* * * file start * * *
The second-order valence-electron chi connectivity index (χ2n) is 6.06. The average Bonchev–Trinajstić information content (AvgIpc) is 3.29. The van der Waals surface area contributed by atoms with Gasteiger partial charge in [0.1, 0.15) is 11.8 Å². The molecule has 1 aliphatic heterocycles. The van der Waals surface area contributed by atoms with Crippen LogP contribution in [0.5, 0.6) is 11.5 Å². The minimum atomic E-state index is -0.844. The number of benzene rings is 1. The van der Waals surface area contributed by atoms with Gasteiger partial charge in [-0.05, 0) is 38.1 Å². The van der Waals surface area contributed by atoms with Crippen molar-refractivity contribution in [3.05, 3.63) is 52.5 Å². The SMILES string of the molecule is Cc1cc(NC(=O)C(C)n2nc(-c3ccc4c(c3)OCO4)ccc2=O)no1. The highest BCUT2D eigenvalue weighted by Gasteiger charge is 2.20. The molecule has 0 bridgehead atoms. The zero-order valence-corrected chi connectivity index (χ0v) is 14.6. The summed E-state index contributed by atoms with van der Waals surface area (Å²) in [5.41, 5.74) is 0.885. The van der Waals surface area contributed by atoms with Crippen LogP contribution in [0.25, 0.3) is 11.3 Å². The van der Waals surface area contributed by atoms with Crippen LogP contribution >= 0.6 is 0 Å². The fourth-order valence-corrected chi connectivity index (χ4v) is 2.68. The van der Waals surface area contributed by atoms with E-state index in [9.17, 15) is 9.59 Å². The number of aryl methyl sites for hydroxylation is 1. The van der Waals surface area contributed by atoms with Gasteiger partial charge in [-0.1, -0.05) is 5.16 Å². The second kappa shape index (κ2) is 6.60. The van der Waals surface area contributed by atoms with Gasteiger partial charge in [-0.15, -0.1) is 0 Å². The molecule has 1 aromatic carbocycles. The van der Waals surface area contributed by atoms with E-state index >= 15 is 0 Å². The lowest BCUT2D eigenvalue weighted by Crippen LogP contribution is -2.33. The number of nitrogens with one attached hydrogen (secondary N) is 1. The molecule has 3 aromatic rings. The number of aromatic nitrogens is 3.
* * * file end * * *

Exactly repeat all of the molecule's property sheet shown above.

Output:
The second-order valence-electron chi connectivity index (χ2n) is 6.06. The average Bonchev–Trinajstić information content (AvgIpc) is 3.29. The van der Waals surface area contributed by atoms with Gasteiger partial charge in [0.1, 0.15) is 11.8 Å². The molecule has 1 aliphatic heterocycles. The van der Waals surface area contributed by atoms with Crippen LogP contribution in [0.5, 0.6) is 11.5 Å². The minimum atomic E-state index is -0.844. The number of benzene rings is 1. The van der Waals surface area contributed by atoms with Gasteiger partial charge in [-0.05, 0) is 38.1 Å². The van der Waals surface area contributed by atoms with Crippen molar-refractivity contribution in [3.05, 3.63) is 52.5 Å². The SMILES string of the molecule is Cc1cc(NC(=O)C(C)n2nc(-c3ccc4c(c3)OCO4)ccc2=O)no1. The highest BCUT2D eigenvalue weighted by Gasteiger charge is 2.20. The molecule has 0 bridgehead atoms. The zero-order valence-corrected chi connectivity index (χ0v) is 14.6. The summed E-state index contributed by atoms with van der Waals surface area (Å²) in [5.41, 5.74) is 0.885. The van der Waals surface area contributed by atoms with Crippen LogP contribution in [0.25, 0.3) is 11.3 Å². The van der Waals surface area contributed by atoms with Crippen LogP contribution >= 0.6 is 0 Å². The fourth-order valence-corrected chi connectivity index (χ4v) is 2.68. The van der Waals surface area contributed by atoms with E-state index in [9.17, 15) is 9.59 Å². The number of aryl methyl sites for hydroxylation is 1. The van der Waals surface area contributed by atoms with Gasteiger partial charge in [-0.1, -0.05) is 5.16 Å². The second kappa shape index (κ2) is 6.60. The van der Waals surface area contributed by atoms with Gasteiger partial charge in [-0.15, -0.1) is 0 Å². The molecule has 1 aromatic carbocycles. The van der Waals surface area contributed by atoms with E-state index >= 15 is 0 Å². The lowest BCUT2D eigenvalue weighted by Crippen LogP contribution is -2.33. The number of nitrogens with one attached hydrogen (secondary N) is 1. The molecule has 3 aromatic rings. The number of aromatic nitrogens is 3.